However, it may be advisable to get professionals to conduct an inspection if the site is too complex or the property owners feel they are not equipped for the undertaking.
How Can You Learn to Conduct Legionella Assessments?
There are numerous training programmes available, if you are interested in learning how to conduct your own legionella risk assessment. Several different organisations offer training courses on site across the country.
To save time and some expense, online training options are also available. For instance, provider Human Focus offers Legionella Awareness Plus and Legionella Management for Responsible Persons, which give you the knowledge you need along with the convenience of studying in your own time and at your own location. Legionella Awareness training is also available to give an awareness level understanding of this hazard.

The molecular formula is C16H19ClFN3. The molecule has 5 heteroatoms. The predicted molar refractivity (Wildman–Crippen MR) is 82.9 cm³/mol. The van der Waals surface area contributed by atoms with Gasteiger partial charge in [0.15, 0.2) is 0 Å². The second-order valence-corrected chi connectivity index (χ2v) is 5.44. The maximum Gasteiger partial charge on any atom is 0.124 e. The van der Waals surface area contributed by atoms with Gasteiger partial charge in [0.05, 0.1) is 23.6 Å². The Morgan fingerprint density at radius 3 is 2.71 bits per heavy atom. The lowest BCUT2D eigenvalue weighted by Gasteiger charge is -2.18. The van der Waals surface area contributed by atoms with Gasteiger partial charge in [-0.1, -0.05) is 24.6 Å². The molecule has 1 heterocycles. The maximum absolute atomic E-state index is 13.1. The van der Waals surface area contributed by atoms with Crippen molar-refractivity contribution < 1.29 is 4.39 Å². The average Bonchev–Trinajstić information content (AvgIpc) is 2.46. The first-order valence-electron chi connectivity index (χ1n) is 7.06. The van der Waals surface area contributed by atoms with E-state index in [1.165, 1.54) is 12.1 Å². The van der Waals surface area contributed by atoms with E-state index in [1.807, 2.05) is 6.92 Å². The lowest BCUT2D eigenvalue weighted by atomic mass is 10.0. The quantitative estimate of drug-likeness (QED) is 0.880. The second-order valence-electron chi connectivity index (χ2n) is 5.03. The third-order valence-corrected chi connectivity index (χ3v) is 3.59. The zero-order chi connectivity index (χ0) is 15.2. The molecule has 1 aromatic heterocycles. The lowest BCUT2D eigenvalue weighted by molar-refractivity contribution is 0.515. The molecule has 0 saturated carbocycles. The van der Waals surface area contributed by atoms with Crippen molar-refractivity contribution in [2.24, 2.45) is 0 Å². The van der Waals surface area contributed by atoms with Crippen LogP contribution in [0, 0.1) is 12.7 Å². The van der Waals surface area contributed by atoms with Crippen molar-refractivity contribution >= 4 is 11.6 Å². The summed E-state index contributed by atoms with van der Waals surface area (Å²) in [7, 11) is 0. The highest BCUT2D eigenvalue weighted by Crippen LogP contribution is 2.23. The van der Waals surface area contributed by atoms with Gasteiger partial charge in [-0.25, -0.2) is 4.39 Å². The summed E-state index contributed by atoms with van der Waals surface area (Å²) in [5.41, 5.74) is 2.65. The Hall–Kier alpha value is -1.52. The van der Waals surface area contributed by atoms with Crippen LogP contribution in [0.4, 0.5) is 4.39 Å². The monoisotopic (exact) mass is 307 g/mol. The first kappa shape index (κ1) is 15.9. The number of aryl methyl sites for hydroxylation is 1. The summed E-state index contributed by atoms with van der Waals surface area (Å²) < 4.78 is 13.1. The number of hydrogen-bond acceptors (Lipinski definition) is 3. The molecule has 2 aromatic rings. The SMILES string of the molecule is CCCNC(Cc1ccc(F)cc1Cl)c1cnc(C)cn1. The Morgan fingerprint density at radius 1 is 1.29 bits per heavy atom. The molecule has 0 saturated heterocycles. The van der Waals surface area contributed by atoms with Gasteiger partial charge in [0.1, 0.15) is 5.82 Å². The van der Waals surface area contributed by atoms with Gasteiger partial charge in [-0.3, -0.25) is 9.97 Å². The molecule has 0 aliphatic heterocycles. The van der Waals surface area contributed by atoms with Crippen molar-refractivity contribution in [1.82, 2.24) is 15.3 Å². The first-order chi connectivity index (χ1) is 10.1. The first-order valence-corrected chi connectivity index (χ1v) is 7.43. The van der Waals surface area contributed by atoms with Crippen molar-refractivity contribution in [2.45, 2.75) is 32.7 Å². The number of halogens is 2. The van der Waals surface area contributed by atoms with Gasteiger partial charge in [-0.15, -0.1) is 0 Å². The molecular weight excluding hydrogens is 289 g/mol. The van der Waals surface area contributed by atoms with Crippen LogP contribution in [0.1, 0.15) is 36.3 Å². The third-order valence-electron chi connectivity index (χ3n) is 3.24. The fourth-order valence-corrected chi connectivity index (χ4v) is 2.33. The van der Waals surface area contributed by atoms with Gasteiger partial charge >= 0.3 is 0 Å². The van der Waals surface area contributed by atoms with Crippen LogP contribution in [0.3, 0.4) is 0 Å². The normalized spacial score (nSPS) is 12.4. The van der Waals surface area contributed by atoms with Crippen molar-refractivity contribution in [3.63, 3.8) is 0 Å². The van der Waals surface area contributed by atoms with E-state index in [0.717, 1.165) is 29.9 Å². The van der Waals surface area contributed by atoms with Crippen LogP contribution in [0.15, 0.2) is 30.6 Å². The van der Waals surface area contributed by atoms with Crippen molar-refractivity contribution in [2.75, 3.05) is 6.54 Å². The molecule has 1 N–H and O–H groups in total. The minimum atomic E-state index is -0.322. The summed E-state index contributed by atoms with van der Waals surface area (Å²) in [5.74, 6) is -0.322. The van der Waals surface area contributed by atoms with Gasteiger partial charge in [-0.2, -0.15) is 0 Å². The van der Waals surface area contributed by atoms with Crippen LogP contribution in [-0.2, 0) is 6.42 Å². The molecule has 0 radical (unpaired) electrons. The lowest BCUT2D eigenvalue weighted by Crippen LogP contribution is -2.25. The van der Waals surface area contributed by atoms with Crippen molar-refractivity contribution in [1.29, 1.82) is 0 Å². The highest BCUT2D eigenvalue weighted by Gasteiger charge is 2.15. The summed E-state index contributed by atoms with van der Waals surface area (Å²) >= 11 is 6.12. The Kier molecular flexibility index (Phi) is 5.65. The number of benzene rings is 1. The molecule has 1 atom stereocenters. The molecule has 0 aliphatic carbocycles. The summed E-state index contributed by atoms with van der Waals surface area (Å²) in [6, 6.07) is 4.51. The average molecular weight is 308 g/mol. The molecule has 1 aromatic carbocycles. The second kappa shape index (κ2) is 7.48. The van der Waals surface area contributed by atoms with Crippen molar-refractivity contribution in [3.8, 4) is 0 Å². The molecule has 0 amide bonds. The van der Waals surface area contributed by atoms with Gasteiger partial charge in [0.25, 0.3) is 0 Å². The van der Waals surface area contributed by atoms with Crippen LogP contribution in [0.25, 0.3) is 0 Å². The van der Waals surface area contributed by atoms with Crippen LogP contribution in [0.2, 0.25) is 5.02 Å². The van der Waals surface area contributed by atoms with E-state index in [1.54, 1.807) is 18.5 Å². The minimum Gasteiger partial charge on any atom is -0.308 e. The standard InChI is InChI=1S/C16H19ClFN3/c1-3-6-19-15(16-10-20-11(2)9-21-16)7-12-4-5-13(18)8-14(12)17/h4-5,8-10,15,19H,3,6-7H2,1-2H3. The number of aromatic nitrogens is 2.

How You Can Protect Yourself from Legionella?
In the meantime, if you, as a tenant or a landlord, are looking for measures to lower legionella risk on your property, there are several things you can do.
- Regularly cleaning and disinfecting showerheads
- Adjusting and maintaining strict temperature parameters
- Informing landlords if the water is not heating or cooling effectively
- Not allowing water to collect over a long period of time
- Ensuring that water storage systems are tightly sealed
- Using all hot and cold-water outlets regularly
A detailed review of further control measures is covered in the Legionella Risk Management Principles for Responsible Persons course at Human Focus.
The Bottom Line
A Legionella Risk Assessment is legally mandatory and in the best interests of everyone that occupies a property. However, conducting one is neither difficult nor expensive. If Legionella Awareness is made more accessible, anyone can employ measures to protect their property against a Legionella outbreak and conduct a risk assessment themselves.